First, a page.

The upcoming release of Warner Bros. Entertainment’s “Joker” film has been shrouded in controversy.
Supposedly an exploration of the titular villain — the most well-known of comic book superhero Batman’s cadre of criminal enemies — and what led him to a life of psychopathic violence, outrage has long been spinning up in the media surrounding the possibility “Joker” might inspire mass shootings or other violence.
Warner Bros. has decided to bar journalists from the film’s red carpet premiere in Hollywood this weekend in light of escalating media outrage, according to Variety.
“A lot has been said about ‘Joker,’ and we just feel it’s time for people to see the film,” a Warner Bros. spokesperson told the outlet.
Journalists had initially been invited to Saturday’s U.S. premiere at the TCL Chinese Theatre but, now, the spokesperson added, the “red carpet is comprised of photographers only.”
Broadcast journalists and print reporters will now be denied access to the event, and photographers will be greatly restricted in their access to the film’s cast and crew to ensure interviews will not be granted to the media.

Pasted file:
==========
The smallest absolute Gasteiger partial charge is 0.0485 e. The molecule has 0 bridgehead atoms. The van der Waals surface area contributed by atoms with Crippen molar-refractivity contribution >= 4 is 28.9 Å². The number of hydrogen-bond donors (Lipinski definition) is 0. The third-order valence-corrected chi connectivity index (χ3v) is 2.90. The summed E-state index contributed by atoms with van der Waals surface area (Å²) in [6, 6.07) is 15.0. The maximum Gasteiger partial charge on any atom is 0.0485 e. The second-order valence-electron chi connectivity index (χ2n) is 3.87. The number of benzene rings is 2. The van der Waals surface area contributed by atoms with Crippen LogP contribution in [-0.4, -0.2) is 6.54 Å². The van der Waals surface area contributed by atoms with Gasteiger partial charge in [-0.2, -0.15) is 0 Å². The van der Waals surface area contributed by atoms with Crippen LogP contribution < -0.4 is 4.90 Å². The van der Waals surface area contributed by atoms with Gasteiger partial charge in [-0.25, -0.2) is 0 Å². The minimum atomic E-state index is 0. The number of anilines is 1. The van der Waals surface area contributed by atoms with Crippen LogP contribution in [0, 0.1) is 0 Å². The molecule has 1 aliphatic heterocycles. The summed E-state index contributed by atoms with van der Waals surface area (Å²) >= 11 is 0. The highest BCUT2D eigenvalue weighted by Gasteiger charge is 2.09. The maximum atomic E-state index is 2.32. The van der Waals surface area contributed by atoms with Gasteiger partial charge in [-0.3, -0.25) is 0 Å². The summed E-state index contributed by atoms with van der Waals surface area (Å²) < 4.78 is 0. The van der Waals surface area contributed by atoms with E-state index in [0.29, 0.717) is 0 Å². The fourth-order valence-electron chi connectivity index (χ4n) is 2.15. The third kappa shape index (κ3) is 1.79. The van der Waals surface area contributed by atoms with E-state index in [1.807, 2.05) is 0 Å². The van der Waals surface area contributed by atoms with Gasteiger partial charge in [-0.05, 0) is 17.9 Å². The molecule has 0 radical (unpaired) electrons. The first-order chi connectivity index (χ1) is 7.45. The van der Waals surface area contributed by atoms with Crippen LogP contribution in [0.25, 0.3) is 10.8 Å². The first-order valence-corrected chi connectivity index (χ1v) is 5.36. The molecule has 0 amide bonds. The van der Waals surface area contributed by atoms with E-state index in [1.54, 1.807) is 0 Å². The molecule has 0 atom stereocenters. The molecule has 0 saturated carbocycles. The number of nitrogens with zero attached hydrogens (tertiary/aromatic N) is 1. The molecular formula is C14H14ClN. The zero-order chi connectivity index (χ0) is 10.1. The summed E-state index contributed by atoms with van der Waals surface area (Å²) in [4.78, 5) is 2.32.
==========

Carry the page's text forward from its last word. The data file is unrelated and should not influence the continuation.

The effects of violent media on mass killings have been a hot topic in the last two decades and “Joker” has suffered criticism since its announcement last year as a result.
A film centered around humanizing a character that takes honest joy in mass murder and domestic terrorism, many have argued, is in poor taste.
Particularly in light of the 2012 Century 16 movie theater shooting in Aurora, Colorado — in which James Eagan Holmes killed 12 people and injured 70 at a midnight release screening of Batman film “The Dark Knight.”
In response to speculation that “Joker” screenings may give way to a similar event, Los Angeles Police Department has resolved to take special care with regard to monitoring theaters as the film is released, Variety reported.
But “Joker” director Todd Phillips pushed back against the criticism last week in an interview with The Wrap, defending the film on its artistic merits as social commentary and rebuking media outrage culture.
“I’m surprised,” Phillips said. “Isn’t it good to have these discussions? Isn’t it good to have these discussions about these movies, about violence? Why is that a bad thing if the movie does lead to a discourse about it?”
“I think it’s because outrage is a commodity, I think it’s something that has been a commodity for a while,” he added. “What’s outstanding to me in this discourse in this movie is how easily the far left can sound like the far right when it suits their agenda. It’s really been eye opening for me.”